Start by opening up a business bank account and apply for a business credit card to keep track of expenses. Make sure you’re only using your business credit card for business expenses and vice a versa. Failing to separate the two can also lead to complications around balancing accounts, filing taxes, measuring profits and even setting clear financial goals. Do yourself a favor and avoid mixing these expenses.
Spending too much time on non-cash-generating activities
It’s a given that you most likely won’t see an ROI on every activity you do when running a business. That being said, it’s important to distinguish which ones have the highest chance of eventually generating some cash flow. When it comes to time tracking and time management, it’s important to pay close attention to your productivity levels.
Everyone has 24 hours in a day, some decide to work smarter than others and that’s why they become successful. Know that time is your most valuable asset and treat it as such. Remember, it’s okay to say no or to turn down meetings that you know provide little to no value for your business. There’s no need to take or be present on every phone call either. Being able to identify what brings true and tangible value to your business is a key to success.
Try your best to follow the 80/20 rule. There are likely three to four activities in your business that generate the most cash. Once you identify these activities, create a habit of spending 80 percent of your time doing these tasks and save the rest of your time for other miscellaneous jobs. If you’re able to get really disciplined around this strategy, it will surely pay off.
It takes years of practice to improve your financial literacy. Although most lessons in finance are learned the hard way, it’s important to learn them nonetheless. Take note of these four common financial mistakes and do your best to avoid them. Contact Dominion Lending Centres Leasing if you have any questions.
Thank you to Jennifer Okkerse, Dominion Lending Centres – Director of Operations, Leasing Division for writing this article.
THE NEW NORMAL
’Tis the season… this was no surprise here! The latest round of mortgage guidelines has been announced by OSFI, or Office of the Superintendent of Financial Institutions. As of January 1, 2018, all conventional or uninsured mortgages will have to qualify at the Bank of Canada 5-year fixed rate or the contractual rate + 2%, whatever is greater.
What does this mean? Nothing for anyone wanting to renew or buy real estate with less than 20% down.
But anyone wanting to access their equity might just have to consider a slightly lower amount. And those wanting to purchase real estate with 20%+ down may need to adjust their expectations or relocate their search area.
Regardless of your scenario, there will still be options to exercise.
Next question on many people’s minds is how this will affect prices. Based historical data, I predict that there will be very little decrease in prices. Most people thought the ‘bubble’ was going to explode. Most comments were, “It just has to, how can prices continue to increase?” Well guess what… prices have continued to increase. Some market segments will experience a slight softening, but nothing drastic.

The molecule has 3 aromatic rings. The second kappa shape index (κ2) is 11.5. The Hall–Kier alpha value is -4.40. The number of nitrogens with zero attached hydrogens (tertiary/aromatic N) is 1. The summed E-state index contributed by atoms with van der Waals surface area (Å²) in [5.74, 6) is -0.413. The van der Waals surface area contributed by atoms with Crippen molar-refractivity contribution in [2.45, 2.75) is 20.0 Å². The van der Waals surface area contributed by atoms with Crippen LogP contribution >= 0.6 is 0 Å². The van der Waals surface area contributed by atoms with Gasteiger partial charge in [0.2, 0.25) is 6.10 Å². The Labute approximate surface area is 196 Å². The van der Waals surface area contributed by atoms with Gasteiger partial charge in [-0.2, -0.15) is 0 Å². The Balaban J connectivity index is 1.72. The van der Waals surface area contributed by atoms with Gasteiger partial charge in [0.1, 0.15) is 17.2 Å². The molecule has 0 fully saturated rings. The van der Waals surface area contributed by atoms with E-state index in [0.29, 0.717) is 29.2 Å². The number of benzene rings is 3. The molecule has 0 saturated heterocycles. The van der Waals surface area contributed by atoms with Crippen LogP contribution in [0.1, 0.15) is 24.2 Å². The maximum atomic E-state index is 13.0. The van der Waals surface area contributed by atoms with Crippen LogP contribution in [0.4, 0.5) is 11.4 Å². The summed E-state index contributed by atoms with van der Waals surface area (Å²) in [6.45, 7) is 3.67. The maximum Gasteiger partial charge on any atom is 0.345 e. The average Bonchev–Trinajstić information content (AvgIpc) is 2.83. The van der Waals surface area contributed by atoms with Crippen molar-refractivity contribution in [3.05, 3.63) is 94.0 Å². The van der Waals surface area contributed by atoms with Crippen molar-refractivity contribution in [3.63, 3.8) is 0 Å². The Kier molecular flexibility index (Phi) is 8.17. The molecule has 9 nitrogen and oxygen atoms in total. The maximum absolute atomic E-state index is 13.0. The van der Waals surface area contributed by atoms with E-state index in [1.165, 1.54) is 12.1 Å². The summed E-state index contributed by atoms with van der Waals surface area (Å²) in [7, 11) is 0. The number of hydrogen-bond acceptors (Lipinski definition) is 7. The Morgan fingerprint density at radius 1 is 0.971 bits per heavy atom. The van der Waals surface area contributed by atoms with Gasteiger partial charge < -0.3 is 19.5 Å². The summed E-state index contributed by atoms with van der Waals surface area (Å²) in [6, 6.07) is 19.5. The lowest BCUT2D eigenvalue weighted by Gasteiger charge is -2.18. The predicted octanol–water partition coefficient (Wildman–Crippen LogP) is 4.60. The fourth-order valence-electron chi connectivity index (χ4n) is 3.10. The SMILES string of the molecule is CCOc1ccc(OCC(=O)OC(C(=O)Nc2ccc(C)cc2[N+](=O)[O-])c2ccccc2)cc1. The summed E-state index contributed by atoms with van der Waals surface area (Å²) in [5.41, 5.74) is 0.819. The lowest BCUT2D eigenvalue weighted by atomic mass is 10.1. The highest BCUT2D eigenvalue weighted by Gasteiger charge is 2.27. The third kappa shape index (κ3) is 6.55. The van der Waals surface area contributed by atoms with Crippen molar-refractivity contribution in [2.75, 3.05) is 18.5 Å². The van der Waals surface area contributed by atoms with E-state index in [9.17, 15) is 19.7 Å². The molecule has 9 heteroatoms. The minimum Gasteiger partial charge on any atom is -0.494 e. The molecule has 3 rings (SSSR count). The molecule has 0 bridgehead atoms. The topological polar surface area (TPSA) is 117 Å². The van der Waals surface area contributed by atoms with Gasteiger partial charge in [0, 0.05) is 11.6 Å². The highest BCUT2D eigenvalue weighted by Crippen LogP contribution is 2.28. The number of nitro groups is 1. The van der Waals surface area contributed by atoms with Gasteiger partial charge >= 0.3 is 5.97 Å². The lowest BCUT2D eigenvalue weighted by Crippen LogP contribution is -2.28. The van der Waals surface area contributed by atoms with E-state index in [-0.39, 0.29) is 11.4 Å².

Here is a list of changes issued by OSFI since 2006. Did any of them bring prices down?
Maximum amortization 40 years
100% financing, 0% down payment
Maximum amortization 35 years
Maximum 95% financing, minimum 5% down payment required
Maximum amortization 30 years
Refinance maximum 85% of the market value
Maximum amortization 25 years
Refinance maximum 80% of the market value
If mortgage insurance is required, then the maximum purchase price of the owner-occupied home is $1,000,000
Minimum down payment – 5% of the first $500,000 and 10% on the portion remaining
Qualification rate increases to Bank of Canada benchmark rate for all insurable files (less than 20% down)
Conventional (20% down or greater) stress test increases to contract rate plus 200 basis points (2%) or the Bank of Canada benchmark rate, whatever is greater
What will happen in 2018?
There is no need to slam your fist on the panic button. This is simply the new normal for mortgage finance consumers. The sun will still rise in the east and set in the west. The earth will continue to rotate in a counterclockwise direction. People will still buy and sell real estate. Those consumers with available equity will still have access to it and borrowers will still renew existing mortgages. If you are receiving or buying into “the world is ending” type information, please look away… it’s wrong and misleading.
If you are worried about things you cannot control, stop it! If you are going to put any energy into something, I would recommend building a bulletproof personal borrowing profile. More than ever it’s vitally important to have AAA credit, minimal-to-zero consumer debt and strong reliable income and savings. If you start with that, I can assure you everything will be OK!
If you have any plans to become an active mortgage consumer, start looking at your options now as some lenders will adopt the new rules before January 1, 2018. If you have any questions, feel free to contact a Dominion Lending Centres mortgage specialist.
Thank you to Michael Hallett Dominion Lending Centres – Accredited Mortgage Professional for writing this piece.